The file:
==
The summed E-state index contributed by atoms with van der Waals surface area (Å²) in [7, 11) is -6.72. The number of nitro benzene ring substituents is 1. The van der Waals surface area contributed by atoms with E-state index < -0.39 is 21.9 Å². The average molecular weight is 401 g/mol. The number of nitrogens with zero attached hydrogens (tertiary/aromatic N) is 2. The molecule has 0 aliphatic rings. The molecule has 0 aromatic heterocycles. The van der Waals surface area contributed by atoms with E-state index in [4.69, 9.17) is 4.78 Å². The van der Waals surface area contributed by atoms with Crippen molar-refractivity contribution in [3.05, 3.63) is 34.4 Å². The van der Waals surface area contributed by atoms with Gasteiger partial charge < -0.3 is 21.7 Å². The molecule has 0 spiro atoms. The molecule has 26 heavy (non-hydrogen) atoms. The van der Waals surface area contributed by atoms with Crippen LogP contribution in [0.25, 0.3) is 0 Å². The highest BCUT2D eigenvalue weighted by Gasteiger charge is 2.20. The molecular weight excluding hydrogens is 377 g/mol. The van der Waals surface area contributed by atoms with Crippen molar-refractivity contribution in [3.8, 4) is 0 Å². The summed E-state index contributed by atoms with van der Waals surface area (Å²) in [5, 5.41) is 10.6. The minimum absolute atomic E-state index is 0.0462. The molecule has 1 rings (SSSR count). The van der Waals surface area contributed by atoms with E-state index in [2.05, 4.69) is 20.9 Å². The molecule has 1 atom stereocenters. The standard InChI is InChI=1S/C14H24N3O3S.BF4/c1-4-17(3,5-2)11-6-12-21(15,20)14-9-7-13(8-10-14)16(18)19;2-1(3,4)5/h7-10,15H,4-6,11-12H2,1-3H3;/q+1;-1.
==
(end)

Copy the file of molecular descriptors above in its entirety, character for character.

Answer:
The summed E-state index contributed by atoms with van der Waals surface area (Å²) in [7, 11) is -6.72. The number of nitro benzene ring substituents is 1. The van der Waals surface area contributed by atoms with E-state index < -0.39 is 21.9 Å². The average molecular weight is 401 g/mol. The number of nitrogens with zero attached hydrogens (tertiary/aromatic N) is 2. The molecule has 0 aliphatic rings. The molecule has 0 aromatic heterocycles. The van der Waals surface area contributed by atoms with E-state index in [4.69, 9.17) is 4.78 Å². The van der Waals surface area contributed by atoms with Crippen molar-refractivity contribution in [3.05, 3.63) is 34.4 Å². The van der Waals surface area contributed by atoms with Gasteiger partial charge < -0.3 is 21.7 Å². The molecule has 0 spiro atoms. The molecule has 26 heavy (non-hydrogen) atoms. The van der Waals surface area contributed by atoms with Crippen LogP contribution in [0.25, 0.3) is 0 Å². The highest BCUT2D eigenvalue weighted by Gasteiger charge is 2.20. The molecular weight excluding hydrogens is 377 g/mol. The van der Waals surface area contributed by atoms with Crippen molar-refractivity contribution in [3.8, 4) is 0 Å². The summed E-state index contributed by atoms with van der Waals surface area (Å²) in [5, 5.41) is 10.6. The minimum absolute atomic E-state index is 0.0462. The molecule has 1 rings (SSSR count). The van der Waals surface area contributed by atoms with E-state index in [2.05, 4.69) is 20.9 Å². The molecule has 1 atom stereocenters. The standard InChI is InChI=1S/C14H24N3O3S.BF4/c1-4-17(3,5-2)11-6-12-21(15,20)14-9-7-13(8-10-14)16(18)19;2-1(3,4)5/h7-10,15H,4-6,11-12H2,1-3H3;/q+1;-1.